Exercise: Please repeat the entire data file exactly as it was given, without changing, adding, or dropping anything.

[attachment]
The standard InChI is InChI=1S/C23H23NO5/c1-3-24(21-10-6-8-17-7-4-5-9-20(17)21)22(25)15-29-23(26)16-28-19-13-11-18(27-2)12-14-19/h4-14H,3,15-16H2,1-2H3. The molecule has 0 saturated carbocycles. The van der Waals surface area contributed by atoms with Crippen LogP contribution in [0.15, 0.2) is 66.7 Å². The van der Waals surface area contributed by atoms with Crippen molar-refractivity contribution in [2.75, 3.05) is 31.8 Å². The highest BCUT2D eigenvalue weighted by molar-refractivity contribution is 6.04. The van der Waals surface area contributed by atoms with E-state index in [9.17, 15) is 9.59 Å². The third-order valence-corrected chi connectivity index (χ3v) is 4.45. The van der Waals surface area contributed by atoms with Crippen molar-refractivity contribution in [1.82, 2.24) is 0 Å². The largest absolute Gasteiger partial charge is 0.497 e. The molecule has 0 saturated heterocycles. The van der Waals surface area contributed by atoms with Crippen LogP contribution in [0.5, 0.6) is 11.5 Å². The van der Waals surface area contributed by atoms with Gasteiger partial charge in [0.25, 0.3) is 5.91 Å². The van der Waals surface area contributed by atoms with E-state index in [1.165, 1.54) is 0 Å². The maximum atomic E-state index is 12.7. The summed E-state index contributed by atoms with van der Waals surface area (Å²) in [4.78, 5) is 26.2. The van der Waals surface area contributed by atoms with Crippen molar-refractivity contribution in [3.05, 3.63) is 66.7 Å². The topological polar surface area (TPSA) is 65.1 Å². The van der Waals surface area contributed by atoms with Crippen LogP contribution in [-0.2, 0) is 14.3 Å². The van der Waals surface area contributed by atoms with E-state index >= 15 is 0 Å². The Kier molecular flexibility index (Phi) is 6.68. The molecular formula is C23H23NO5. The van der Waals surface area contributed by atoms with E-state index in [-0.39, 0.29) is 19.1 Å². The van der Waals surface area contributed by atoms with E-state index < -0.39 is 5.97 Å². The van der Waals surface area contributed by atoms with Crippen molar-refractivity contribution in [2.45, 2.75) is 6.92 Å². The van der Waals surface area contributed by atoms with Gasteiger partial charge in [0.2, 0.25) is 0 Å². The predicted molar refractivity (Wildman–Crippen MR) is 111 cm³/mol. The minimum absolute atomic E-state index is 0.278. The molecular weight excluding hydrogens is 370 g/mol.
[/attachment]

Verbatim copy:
The standard InChI is InChI=1S/C23H23NO5/c1-3-24(21-10-6-8-17-7-4-5-9-20(17)21)22(25)15-29-23(26)16-28-19-13-11-18(27-2)12-14-19/h4-14H,3,15-16H2,1-2H3. The molecule has 0 saturated carbocycles. The van der Waals surface area contributed by atoms with Crippen LogP contribution in [0.15, 0.2) is 66.7 Å². The van der Waals surface area contributed by atoms with Crippen molar-refractivity contribution in [2.75, 3.05) is 31.8 Å². The highest BCUT2D eigenvalue weighted by molar-refractivity contribution is 6.04. The van der Waals surface area contributed by atoms with E-state index in [9.17, 15) is 9.59 Å². The third-order valence-corrected chi connectivity index (χ3v) is 4.45. The van der Waals surface area contributed by atoms with Crippen molar-refractivity contribution in [1.82, 2.24) is 0 Å². The largest absolute Gasteiger partial charge is 0.497 e. The molecule has 0 saturated heterocycles. The van der Waals surface area contributed by atoms with Crippen LogP contribution in [0.5, 0.6) is 11.5 Å². The van der Waals surface area contributed by atoms with Gasteiger partial charge in [0.25, 0.3) is 5.91 Å². The van der Waals surface area contributed by atoms with E-state index in [1.165, 1.54) is 0 Å². The maximum atomic E-state index is 12.7. The summed E-state index contributed by atoms with van der Waals surface area (Å²) in [4.78, 5) is 26.2. The van der Waals surface area contributed by atoms with Crippen molar-refractivity contribution in [3.05, 3.63) is 66.7 Å². The topological polar surface area (TPSA) is 65.1 Å². The van der Waals surface area contributed by atoms with Crippen LogP contribution in [-0.2, 0) is 14.3 Å². The van der Waals surface area contributed by atoms with E-state index >= 15 is 0 Å². The Kier molecular flexibility index (Phi) is 6.68. The molecular formula is C23H23NO5. The van der Waals surface area contributed by atoms with E-state index in [-0.39, 0.29) is 19.1 Å². The van der Waals surface area contributed by atoms with E-state index < -0.39 is 5.97 Å². The van der Waals surface area contributed by atoms with Crippen molar-refractivity contribution in [2.45, 2.75) is 6.92 Å². The van der Waals surface area contributed by atoms with Gasteiger partial charge in [0.2, 0.25) is 0 Å². The predicted molar refractivity (Wildman–Crippen MR) is 111 cm³/mol. The minimum absolute atomic E-state index is 0.278. The molecular weight excluding hydrogens is 370 g/mol.